LUCIFER (light-bearer), found in Isaiah. 14:12, coupled with the epithet “son of the morning,” clearly signifies a “brightstar,” and probably what we call the morning star. In this passage it is a symbolical representation of the king of Babylon in his splendor and in his fall. Its application, from St. Jerome downward, to Satan in his fall from heaven arises probably from the fact that the Babylonian empire is in Scripture represented as the type of tyrannical and self-idolizing power, and especially connected with the empire of the Evil One in the Apocalypse.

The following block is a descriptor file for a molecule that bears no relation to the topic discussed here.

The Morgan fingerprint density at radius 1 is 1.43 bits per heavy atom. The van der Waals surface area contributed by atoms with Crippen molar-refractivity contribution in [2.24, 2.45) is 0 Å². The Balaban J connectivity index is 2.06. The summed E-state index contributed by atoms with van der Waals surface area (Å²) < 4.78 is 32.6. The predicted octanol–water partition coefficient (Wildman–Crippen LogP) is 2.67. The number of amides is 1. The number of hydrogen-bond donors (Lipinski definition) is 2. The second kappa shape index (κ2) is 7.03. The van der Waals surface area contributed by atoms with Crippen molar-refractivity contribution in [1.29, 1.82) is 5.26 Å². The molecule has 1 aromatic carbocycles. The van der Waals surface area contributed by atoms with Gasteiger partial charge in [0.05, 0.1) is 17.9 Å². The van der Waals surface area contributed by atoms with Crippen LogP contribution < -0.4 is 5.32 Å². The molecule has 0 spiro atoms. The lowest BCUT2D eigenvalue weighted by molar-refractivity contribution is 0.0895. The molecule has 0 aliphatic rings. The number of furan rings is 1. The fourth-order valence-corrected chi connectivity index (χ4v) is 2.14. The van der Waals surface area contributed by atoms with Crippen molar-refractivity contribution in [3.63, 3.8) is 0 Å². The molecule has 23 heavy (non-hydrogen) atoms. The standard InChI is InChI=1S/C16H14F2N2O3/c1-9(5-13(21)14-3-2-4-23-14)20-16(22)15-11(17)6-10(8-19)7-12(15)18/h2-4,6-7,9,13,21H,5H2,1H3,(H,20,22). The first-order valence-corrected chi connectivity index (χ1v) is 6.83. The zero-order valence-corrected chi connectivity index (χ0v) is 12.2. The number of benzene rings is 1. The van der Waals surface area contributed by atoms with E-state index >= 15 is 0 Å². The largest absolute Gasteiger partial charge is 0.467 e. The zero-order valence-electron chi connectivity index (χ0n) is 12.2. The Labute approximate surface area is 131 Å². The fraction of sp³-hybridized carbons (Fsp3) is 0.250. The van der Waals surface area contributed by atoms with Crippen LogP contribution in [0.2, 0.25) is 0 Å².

Lucifer in Isaiah 14 is an appellation referring to the King of Babylon. I presume you will look at the above references in their complete context. Once you do you’ll find many of the above quoted commentaries and dictionaries go on to state that although this reference to Lucifer is referring literally to the fallen or falling King of Babylon, the metaphor is still referring to “Satan.” In light of the concept of “satan” which means adversary, opposer or accuser, one is adding to Scripture by applying a meaning of a literal Satan to the term. Continue reading